The Journal of Race and Policy is published by the Institute for the Study of Race and Ethnicity at Old Dominion University,


This article examines the ways that members of three adjoining stably racially diverse urban communities conceptualize and engage diversity, and the ways in which their discourse and actions are cohesive with federal policies. Making use of interviews with 41 active residents in these communities, I argue that even in liberal, pro-Obama, racially diverse communities, a considerable amount of ambivalence exists in both thought and action connected to diversity, an ambivalence which is cohesive with Obama’s own federal policies that impact neighborhoods like these. The community members define diversity broadly beyond race, are ambivalent about its presence in their community, and do not undertake significant steps as a community to maintain it. Similarly, while Obama’s federal urban and housing policies speak broadly to underserved businesses, equity, and inclusiveness, the strongest and most concrete thrust to these policies is geared toward development. In the absence of stronger policy to support racial diversity in local urban communities, such development efforts are likely to sustain segregation and gentrification; this is all the more likely when local communities are themselves ambivalent about racial diversity and fail to enact intentional measures to sustain it.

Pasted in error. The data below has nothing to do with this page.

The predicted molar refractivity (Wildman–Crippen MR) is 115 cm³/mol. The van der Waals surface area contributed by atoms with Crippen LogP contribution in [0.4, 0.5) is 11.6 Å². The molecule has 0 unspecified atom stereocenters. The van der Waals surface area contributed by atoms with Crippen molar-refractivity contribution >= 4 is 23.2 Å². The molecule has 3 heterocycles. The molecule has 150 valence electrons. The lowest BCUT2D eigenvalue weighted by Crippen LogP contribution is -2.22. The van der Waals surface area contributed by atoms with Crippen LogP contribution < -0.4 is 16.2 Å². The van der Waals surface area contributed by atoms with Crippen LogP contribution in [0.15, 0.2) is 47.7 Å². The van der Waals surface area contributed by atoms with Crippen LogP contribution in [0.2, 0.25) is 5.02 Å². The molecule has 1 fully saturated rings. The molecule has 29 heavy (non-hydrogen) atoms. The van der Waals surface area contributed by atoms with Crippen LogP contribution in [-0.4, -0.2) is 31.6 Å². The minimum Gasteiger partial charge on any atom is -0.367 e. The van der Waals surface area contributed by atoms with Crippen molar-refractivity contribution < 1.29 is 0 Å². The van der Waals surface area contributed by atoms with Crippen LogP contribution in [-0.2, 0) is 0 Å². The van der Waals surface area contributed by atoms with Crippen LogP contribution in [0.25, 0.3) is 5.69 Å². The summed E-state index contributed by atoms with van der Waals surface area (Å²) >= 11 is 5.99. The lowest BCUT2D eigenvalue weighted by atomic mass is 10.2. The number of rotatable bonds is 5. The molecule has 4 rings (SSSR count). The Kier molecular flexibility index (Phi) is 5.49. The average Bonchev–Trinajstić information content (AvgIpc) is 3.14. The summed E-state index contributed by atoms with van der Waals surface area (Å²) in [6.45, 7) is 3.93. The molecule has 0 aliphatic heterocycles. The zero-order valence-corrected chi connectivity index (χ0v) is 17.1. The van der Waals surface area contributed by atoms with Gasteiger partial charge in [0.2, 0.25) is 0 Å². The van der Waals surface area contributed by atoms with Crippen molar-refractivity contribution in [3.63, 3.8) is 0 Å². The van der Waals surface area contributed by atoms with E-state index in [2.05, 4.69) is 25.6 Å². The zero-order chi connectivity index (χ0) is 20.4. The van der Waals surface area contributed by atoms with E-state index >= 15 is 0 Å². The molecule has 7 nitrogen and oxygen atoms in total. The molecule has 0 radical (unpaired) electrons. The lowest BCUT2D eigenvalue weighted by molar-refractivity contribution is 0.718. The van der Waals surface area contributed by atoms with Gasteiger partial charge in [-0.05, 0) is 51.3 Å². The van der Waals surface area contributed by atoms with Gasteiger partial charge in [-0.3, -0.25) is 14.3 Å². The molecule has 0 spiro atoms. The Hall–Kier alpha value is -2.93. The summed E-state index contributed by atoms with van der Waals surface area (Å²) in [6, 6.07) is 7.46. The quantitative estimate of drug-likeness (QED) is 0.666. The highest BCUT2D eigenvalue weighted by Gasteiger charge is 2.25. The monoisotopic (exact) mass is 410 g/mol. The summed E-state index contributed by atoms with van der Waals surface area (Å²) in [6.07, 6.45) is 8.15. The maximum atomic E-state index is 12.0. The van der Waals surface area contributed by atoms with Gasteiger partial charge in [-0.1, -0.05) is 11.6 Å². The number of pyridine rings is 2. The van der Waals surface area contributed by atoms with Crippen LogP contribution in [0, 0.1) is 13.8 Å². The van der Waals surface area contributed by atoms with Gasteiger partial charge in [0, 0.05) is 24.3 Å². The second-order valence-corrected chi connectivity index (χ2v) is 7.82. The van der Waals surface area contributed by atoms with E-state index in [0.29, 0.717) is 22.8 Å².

Gender and Sexuality | Race and Ethnicity | Sociology | Theory, Knowledge and Science